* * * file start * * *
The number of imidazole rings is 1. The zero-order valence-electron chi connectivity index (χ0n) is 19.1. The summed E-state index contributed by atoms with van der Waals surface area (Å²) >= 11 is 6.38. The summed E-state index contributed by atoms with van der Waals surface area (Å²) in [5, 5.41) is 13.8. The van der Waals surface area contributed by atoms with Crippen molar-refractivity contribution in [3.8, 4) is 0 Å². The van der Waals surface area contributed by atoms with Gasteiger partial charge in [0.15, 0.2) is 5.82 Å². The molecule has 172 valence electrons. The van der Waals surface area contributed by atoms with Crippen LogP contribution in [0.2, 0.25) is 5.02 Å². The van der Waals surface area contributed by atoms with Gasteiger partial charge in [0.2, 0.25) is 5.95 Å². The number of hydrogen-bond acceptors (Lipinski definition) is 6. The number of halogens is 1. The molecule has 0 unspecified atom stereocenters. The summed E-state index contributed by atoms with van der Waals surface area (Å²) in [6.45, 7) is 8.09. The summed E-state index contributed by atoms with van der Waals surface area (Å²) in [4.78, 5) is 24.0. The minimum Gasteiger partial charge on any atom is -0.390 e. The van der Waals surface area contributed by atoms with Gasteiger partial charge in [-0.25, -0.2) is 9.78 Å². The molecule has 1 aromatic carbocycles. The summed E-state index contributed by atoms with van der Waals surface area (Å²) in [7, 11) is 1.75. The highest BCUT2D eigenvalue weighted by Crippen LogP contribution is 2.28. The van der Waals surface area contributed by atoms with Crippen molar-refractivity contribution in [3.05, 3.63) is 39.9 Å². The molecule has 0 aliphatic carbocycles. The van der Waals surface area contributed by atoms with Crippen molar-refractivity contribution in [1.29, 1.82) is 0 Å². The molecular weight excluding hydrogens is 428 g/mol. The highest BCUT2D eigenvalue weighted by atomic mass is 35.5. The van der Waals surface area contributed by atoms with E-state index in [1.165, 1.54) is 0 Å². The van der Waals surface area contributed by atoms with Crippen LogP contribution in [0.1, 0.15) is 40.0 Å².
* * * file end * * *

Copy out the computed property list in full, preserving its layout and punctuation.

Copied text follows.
The number of imidazole rings is 1. The zero-order valence-electron chi connectivity index (χ0n) is 19.1. The summed E-state index contributed by atoms with van der Waals surface area (Å²) >= 11 is 6.38. The summed E-state index contributed by atoms with van der Waals surface area (Å²) in [5, 5.41) is 13.8. The van der Waals surface area contributed by atoms with Crippen molar-refractivity contribution in [3.8, 4) is 0 Å². The van der Waals surface area contributed by atoms with Gasteiger partial charge in [0.15, 0.2) is 5.82 Å². The molecule has 172 valence electrons. The van der Waals surface area contributed by atoms with Crippen LogP contribution in [0.2, 0.25) is 5.02 Å². The van der Waals surface area contributed by atoms with Gasteiger partial charge in [0.2, 0.25) is 5.95 Å². The number of hydrogen-bond acceptors (Lipinski definition) is 6. The number of halogens is 1. The molecule has 0 unspecified atom stereocenters. The summed E-state index contributed by atoms with van der Waals surface area (Å²) in [6.45, 7) is 8.09. The summed E-state index contributed by atoms with van der Waals surface area (Å²) in [4.78, 5) is 24.0. The minimum Gasteiger partial charge on any atom is -0.390 e. The van der Waals surface area contributed by atoms with Gasteiger partial charge in [-0.25, -0.2) is 9.78 Å². The molecule has 1 aromatic carbocycles. The summed E-state index contributed by atoms with van der Waals surface area (Å²) in [7, 11) is 1.75. The highest BCUT2D eigenvalue weighted by Crippen LogP contribution is 2.28. The van der Waals surface area contributed by atoms with Crippen molar-refractivity contribution in [3.05, 3.63) is 39.9 Å². The molecule has 0 aliphatic carbocycles. The van der Waals surface area contributed by atoms with Crippen molar-refractivity contribution in [1.29, 1.82) is 0 Å². The molecular weight excluding hydrogens is 428 g/mol. The highest BCUT2D eigenvalue weighted by atomic mass is 35.5. The van der Waals surface area contributed by atoms with E-state index in [1.165, 1.54) is 0 Å². The van der Waals surface area contributed by atoms with Crippen LogP contribution in [0.1, 0.15) is 40.0 Å².